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We know that students from disadvantaged families face plenty of barriers to getting a college degree. They lack the money for tuition, books, and room and board. They face life stressors that often take priority over academic goals. They often don’t have the parental support and resources that kids from wealthier families enjoy, like tutoring, standardized test practice and help with homework. They may not have access to the same technology that advantaged students have, including a home internet connection.
There is another barrier, however, that most people don’t think of: Students can’t pursue a dream career if they don’t even know that career exists or understand what it entails.
“None of these students had a clue what they could do if they didn’t have exposure,” said award-winning journalist Soledad O’Brien during her ISTE 2015 keynote speech. Although she was talking about the scholars who benefit from the services her Starfish Foundation, which provides financial assistance, mentoring and wraparound support to help get disadvantaged girls through college, the observation applies to hundreds of thousands of students in the United States.
“I found that my scholars were actually making very safe and uninspired choices out of fear and ignorance. They just did not know what was out there,” O’Brien explained. “Their dreams were often very tiny and built on the one or two professional people that they knew — a social worker because they had a social worker in their lives, a nurse maybe because they had seen a professional nurse they had come in contact with.”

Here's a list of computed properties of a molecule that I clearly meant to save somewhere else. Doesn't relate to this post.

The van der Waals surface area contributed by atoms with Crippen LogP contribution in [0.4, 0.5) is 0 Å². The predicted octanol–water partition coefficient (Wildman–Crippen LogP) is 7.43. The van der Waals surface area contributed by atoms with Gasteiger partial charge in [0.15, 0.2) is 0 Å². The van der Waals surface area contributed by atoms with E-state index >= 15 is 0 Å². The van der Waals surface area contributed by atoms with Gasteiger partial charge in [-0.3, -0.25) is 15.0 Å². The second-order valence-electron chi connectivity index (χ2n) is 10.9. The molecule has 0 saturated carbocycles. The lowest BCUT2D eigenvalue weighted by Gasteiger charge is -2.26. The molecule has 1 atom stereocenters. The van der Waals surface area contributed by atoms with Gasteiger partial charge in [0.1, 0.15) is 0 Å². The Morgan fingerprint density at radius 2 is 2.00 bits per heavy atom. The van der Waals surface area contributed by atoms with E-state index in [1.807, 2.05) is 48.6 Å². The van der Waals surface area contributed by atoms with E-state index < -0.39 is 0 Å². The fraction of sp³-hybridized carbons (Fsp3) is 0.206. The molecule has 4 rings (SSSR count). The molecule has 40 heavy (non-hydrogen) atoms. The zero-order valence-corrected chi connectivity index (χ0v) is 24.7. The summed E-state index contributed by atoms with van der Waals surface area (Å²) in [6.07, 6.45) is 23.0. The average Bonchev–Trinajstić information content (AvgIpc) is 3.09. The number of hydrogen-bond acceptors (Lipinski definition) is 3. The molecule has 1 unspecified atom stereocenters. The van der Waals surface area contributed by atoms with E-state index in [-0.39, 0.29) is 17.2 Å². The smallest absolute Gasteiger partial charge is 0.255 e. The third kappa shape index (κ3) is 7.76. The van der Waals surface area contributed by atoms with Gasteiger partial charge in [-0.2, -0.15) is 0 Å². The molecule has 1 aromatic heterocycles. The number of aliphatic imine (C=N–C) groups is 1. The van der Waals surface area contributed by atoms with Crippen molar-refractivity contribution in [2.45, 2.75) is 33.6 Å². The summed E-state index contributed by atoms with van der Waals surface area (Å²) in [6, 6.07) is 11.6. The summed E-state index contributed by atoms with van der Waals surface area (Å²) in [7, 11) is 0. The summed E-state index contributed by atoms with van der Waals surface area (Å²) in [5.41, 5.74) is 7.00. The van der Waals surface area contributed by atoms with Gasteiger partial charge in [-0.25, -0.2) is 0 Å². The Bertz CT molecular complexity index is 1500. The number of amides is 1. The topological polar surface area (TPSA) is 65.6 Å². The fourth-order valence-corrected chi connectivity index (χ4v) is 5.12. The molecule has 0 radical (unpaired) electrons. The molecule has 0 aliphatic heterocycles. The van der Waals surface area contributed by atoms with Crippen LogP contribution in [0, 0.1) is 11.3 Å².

O’Brien found that just telling her Starfish scholars about careers was not enough. They had to see it for themselves, much as her own daughters had when they accompanied her to her office or watched their aunts navigate careers as lawyers and doctors.
Giving hundreds or thousands of students firsthand experience with a wide variety of jobs, however, would not be an easy task. They needed to find a way to scale exposure so that they could reach a great many kids without losing the impact of an immersive experience.
Enter Google Expeditions, an innovative new tool that teachers have been using in classrooms to take their students on virtual field trips. O’Brien saw the impact this technology (and others like it) had on students, and she had an idea: What if she could use Google Expeditions to give her scholars direct exposure to careers they had never even dreamed of?
They began by producing a series of mini-documentaries looking into the lives of professional women. “We started with a CPA, a young black woman; interviewed an athletic trainer, Latina; rolled on investment bankers and then women who managed logistics; interviewed a woman about what it takes to run a bookstore, a woman who ran a bakery,” she said. “‘How do you become an astronaut?’ we asked. ‘What exactly does a consultant do? What do they study? How do they get the job? How much money do they make? What would they do differently if they were given the chance?’”
Watch the clip of O’Brien’s talk below to see Google Expeditions in action and hear how the technology can show disadvantaged students new possibilities for their lives.
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